Biggest disappointment: Patrick Reed blitzed the three-course rotation in Palm Springs en route to his first career Tour title back in 2014, but he's unlikely to repeat that feat after opening with a 2-over 74 on the Nicklaus Tournament course. Reed made only one birdie against three bogeys and was one of only 32 players in the 156-man field who failed to break par in the opening round.

Main storyline heading into Friday: Rahm deserves the spotlight, as he entered the week as one of the event's headliners and did nothing to lose that billing in the opening round. But the pack of contenders is sure to keep pace, while players like Phil Mickelson (-2) will look to put up a low score in order to build some momentum heading into the weekend.

Shot of the day: Wesley Bryan's 7-under 65 on the Nicklaus Tournament course was helped in large part by an eagle on the par-4 10th, where he holed a 54-degree wedge from 112 yards away. Bryan went on to birdie the next hole amid a five-hole stretch of 5 under play.

Quote of the day: "Shot 10 under par. There's not much more I can ask for." - Rahm

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Recent winner Cook contending at CareerBuilder

By Will GrayJanuary 18, 2018, 11:45 pm

Patton Kizzire is currently the only two-time PGA Tour winner this season, but Austin Cook hopes to join him this week at the CareerBuilder Challenge.

Cook won for the first time in November at the RSM Classic, a victory that catapaulted him from the Web.com Tour graduate category into an entirely new echelon. Cook notched a pair of top-25 finishes over the last two weeks in Hawaii, and he's again in the mix after an opening 63 on the Nicklaus Tournament Course left him one shot behind Jon Rahm.

"Today was great," Cook told reporters. "The conditions were perfect, but I always loved desert golf and I was just hitting the ball well and seeing good lines on the greens and hitting good putts."

Cook got off to a fast start, playing his first seven holes in 6 under highlighted by an eagle on the par-5 fourth hole. He briefly entertained the notion of a sub-60 round after birdies on Nos. 10 and 11 before closing with six pars and a birdie.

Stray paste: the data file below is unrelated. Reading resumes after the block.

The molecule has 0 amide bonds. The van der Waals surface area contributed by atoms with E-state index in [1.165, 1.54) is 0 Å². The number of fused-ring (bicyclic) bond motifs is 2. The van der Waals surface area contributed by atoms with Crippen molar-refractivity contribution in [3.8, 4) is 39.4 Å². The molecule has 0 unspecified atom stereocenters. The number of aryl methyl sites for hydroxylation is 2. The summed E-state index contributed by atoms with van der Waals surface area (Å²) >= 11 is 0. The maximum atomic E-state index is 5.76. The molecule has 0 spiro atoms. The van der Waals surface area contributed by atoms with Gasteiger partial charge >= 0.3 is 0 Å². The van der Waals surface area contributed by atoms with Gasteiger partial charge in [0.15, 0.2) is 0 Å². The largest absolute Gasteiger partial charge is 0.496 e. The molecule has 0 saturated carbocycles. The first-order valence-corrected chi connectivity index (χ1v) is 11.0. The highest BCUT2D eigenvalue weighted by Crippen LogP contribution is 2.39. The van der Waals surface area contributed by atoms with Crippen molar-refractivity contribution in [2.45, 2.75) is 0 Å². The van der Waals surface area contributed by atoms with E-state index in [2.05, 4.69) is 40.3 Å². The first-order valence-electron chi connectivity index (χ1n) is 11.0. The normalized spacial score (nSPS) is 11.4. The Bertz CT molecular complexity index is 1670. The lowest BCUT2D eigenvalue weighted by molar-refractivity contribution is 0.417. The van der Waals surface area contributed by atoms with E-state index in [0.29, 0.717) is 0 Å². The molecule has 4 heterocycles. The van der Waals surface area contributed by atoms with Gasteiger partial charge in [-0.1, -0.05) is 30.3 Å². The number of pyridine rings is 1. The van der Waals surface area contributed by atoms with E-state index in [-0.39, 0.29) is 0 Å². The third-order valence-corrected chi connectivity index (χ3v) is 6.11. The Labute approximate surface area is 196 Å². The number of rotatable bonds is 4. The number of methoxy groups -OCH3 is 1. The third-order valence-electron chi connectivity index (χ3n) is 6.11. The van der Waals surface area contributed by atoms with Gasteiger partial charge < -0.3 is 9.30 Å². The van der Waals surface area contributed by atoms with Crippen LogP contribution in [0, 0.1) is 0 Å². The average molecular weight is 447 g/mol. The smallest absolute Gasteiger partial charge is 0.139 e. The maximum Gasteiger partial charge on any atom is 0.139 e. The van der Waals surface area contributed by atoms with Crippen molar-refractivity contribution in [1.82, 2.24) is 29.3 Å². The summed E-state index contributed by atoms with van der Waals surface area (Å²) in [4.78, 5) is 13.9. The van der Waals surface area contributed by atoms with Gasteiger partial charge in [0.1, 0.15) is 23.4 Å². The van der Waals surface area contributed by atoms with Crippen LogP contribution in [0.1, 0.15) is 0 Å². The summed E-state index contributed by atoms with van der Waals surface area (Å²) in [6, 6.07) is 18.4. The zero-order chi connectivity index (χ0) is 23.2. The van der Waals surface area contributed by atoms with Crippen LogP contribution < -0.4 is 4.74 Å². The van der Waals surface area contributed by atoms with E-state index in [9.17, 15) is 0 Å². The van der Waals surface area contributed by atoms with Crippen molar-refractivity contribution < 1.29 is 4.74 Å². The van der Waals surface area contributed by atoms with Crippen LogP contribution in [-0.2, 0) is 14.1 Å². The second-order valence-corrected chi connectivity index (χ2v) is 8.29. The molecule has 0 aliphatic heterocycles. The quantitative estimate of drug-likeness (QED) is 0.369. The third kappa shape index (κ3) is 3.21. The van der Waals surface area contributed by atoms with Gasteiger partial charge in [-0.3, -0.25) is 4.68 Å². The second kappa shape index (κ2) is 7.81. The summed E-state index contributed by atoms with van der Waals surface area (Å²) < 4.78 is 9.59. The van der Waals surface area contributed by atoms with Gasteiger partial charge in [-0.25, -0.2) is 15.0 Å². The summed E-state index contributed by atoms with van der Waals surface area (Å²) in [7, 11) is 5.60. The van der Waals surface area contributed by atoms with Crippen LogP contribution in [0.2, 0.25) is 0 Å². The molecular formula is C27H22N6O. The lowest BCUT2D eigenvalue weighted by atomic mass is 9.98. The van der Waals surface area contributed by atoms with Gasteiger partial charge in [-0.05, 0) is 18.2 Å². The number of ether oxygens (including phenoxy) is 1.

CareerBuilder Challenge: Articles, photos and videos

Cook was a relative unknown before his victory at Sea Island earlier this season, but now with the flexibility and confidence afforded by a win he hopes to build on his burgeoning momentum this week in California.

"That was a big, proud moment for myself, knowing that I can finish a tournament," Cook said. "I think it was one of those things that I've proven to myself that now I can do it, and it just meant the world to me."

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Photo: Fleetwood's phone cover is picture of Bjorn

By Jason CrookJanuary 18, 2018, 11:40 pm

There's phone covers and then there are Phone Covers.

Paul Casey has himself a Phone Cover, showing off the protective case that features a picture of his wife at last year's U.S. Open.

Now, it appears, Tommy Fleetwood has joined the movement.

Fleetwood, last year's season-long Race to Dubai winner, has a phone cover with a picture of Ryder Cup captain Thomas Bjorn on it. And not even a current Thomas Bjorn. This is a young Bjorn. A hair-having Bjorn.


A post shared by Alex Noren (@alexnoren1) on

The 26-year-old is a virtual lock for this year's European Ryder Cup team, but just in case, he's carrying around a phone with a picture of the team captain attached to the back of it.

It's a bold strategy, Cotton. Let's see if it pays off for him.